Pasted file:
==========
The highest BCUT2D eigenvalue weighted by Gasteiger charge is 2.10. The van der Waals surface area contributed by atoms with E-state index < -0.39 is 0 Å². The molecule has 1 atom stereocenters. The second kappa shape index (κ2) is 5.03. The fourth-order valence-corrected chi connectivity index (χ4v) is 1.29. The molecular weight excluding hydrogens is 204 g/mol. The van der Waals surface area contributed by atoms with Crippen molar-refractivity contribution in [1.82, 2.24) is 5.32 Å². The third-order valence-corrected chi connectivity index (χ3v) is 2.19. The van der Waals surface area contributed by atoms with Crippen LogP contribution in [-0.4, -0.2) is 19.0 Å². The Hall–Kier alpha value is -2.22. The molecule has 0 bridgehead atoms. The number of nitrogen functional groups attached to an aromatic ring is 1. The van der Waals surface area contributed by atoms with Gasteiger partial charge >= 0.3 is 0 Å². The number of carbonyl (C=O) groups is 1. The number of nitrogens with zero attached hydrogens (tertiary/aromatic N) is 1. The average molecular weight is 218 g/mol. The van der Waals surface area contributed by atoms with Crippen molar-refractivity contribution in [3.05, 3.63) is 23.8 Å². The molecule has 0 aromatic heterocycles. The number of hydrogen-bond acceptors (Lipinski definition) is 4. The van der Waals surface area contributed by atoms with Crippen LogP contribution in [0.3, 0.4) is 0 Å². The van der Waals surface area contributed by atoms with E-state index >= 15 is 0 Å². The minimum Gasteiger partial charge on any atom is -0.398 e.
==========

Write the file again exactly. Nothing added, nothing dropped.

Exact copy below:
The highest BCUT2D eigenvalue weighted by Gasteiger charge is 2.10. The van der Waals surface area contributed by atoms with E-state index < -0.39 is 0 Å². The molecule has 1 atom stereocenters. The second kappa shape index (κ2) is 5.03. The fourth-order valence-corrected chi connectivity index (χ4v) is 1.29. The molecular weight excluding hydrogens is 204 g/mol. The van der Waals surface area contributed by atoms with Crippen molar-refractivity contribution in [1.82, 2.24) is 5.32 Å². The third-order valence-corrected chi connectivity index (χ3v) is 2.19. The van der Waals surface area contributed by atoms with Crippen LogP contribution in [-0.4, -0.2) is 19.0 Å². The Hall–Kier alpha value is -2.22. The molecule has 0 bridgehead atoms. The number of nitrogen functional groups attached to an aromatic ring is 1. The van der Waals surface area contributed by atoms with Gasteiger partial charge >= 0.3 is 0 Å². The number of carbonyl (C=O) groups is 1. The number of nitrogens with zero attached hydrogens (tertiary/aromatic N) is 1. The average molecular weight is 218 g/mol. The van der Waals surface area contributed by atoms with Crippen molar-refractivity contribution in [3.05, 3.63) is 23.8 Å². The molecule has 0 aromatic heterocycles. The number of hydrogen-bond acceptors (Lipinski definition) is 4. The van der Waals surface area contributed by atoms with Crippen LogP contribution in [0.3, 0.4) is 0 Å². The van der Waals surface area contributed by atoms with E-state index >= 15 is 0 Å². The minimum Gasteiger partial charge on any atom is -0.398 e.